WASHINGTON — In 2001, a group of con men robbed a casino in the cool caper “Ocean’s 11.”
Now, an all-female cast plots “A Heist of Their Own” in the star-studded spinoff “Ocean’s 8.”
Before you say, “How dare they remake Ocean’s 11,” remember that the Steven Soderbergh flick was itself a remake of the 1960 original. So, if George Clooney, Brad Pitt and Matt Damon can reboot Frank Sinatra, Dean Martin and Sammy Davis Jr., then surely the women can, too.
This time, we follow Danny Ocean’s sister Debbie (Sandra Bullock), who manipulates her way out of prison and onto parole. She hits up her old pal Lou (Cate Blanchett) with a plot to steal a $150 million diamond necklace called the Cartier Toussaint, recruiting a Hollywood diva (Anne Hathaway) to wear the jewels and a team of cohorts (Sarah Paulson, Helena Bonham Carter, Mindy Kaling, Awkwafina and Rihanna) to swipe them at New York’s swanky Met Gala.
If there’s a healthy skepticism heading into the second reboot of the franchise, those concerns are washed away by the charming cast, led by a trio of Oscar winners.
Sandra Bullock shines right off the bat with a hotel check-in sequence that sets the tone for the rest of the movie; Cate Blanchett is stunning in high heels, motorcycle helmet and devil-may-care swagger; and Anne Hathaway steals the show as a high-maintenance Hollywood movie star.
Surrounding them is a “who’s who” of celebrity talents. Sarah Paulson is unassuming as the suburban mom with a penchant for stolen merchandise; Helena Bonham Carter is ditsy as a past-her-prime fashion designer; Mindy Kaling is resourceful as a sarcastic jeweler; Awkwafina is brash as a sleight-of-hand street magician; and Rihanna is aloof as a computer hacker.
Individually, each deserves more to do — there’s only so much screentime to go around — but as a whole, the collection is dynamite. The dialogue banter between the ladies is the driving force behind the movie, masking any plot holes or far-fetched twists. Sure, the script recycles from past installments with an unnecessary epilogue (despite a hilarious James Corden), but it does what it sets out to do: craft an entertaining romp that keeps us guessing.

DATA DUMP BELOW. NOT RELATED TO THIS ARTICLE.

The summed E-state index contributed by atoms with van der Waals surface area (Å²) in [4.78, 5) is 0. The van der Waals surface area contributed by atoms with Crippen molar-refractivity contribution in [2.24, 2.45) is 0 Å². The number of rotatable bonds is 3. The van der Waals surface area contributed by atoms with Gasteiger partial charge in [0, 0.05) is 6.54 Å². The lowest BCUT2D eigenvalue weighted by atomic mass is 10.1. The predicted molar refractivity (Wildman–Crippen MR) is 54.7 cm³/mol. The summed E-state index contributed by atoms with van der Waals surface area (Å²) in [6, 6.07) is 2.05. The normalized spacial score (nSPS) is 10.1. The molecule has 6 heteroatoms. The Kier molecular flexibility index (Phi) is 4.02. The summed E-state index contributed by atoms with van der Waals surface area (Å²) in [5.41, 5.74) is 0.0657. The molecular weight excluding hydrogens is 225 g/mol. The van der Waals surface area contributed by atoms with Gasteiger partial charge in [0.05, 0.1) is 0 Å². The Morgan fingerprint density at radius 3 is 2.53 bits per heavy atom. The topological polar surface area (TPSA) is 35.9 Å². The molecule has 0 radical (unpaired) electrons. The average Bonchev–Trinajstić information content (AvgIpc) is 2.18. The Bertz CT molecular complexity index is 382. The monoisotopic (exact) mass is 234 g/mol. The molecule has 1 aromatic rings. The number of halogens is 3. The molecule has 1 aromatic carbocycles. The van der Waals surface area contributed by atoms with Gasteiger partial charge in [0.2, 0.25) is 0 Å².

Writer/director Gary Ross (“The Hunger Games”) keeps the pace moving thanks to editor Juliette Welfling, who structured Jacques Audiard’s French gems “A Prophet” (2009) and “Rust & Bone” (2012), while cinematographer Eigil Bryld shoots in colorful tones that resemble his work on “In Bruges” (2008) more than the shadows he brought to “House of Cards” (2013).
For the most part, Ross is an invisible hand with his shot selection, taking a workmanlike approach that surrenders the glory to the star-studded cast and glamorous production design. His style is less flashy than Soderbergh’s split screens, which Ross’ revives briefly in the final act as an homage. That’s fine by me, as I’ve always found the trick a bit gimmicky, unless done for a specific reason like the “expectations vs. reality” of “500 Days of Summer” (2009).
The split-screen isn’t the only callback down the homestretch. Expect a cameo or two from past characters, but don’t get your hopes up — none of the A-listers show up. That said, there are a few tasteful touches that will please fans of the 2001-2007 trilogy, particularly the final image that toasts our best franchise memories and sends us out of the theater on a high.
In the end, “Ocean’s 8” is not quite as good as the Soderbergh flick, which vastly improved upon the 1960 original by Lewis Milestone. However, “Ocean’s 8” is every bit as good — if not better — than the 1960 flick, which doesn’t hold up nearly as well on repeat viewings as other classic flicks by Frank Sinatra (“The Manchurian Candidate”) or Dean Martin (“Rio Bravo”).
What’s more, it’s the right movie at the right time in the context of #MeToo. You could argue Paul Feig’s all-female “Ghostbusters” (2016) arrived 15 months too early before the Harvey Weinstein scandal opened eyes. We feel that social bite as the gang explains why they’re recruiting a woman for the job rather than a man: “A him gets noticed. A her gets ignored.” In daily life, that’s a tragedy, but when you’re masterminding a heist, it’s opportunistic gold.
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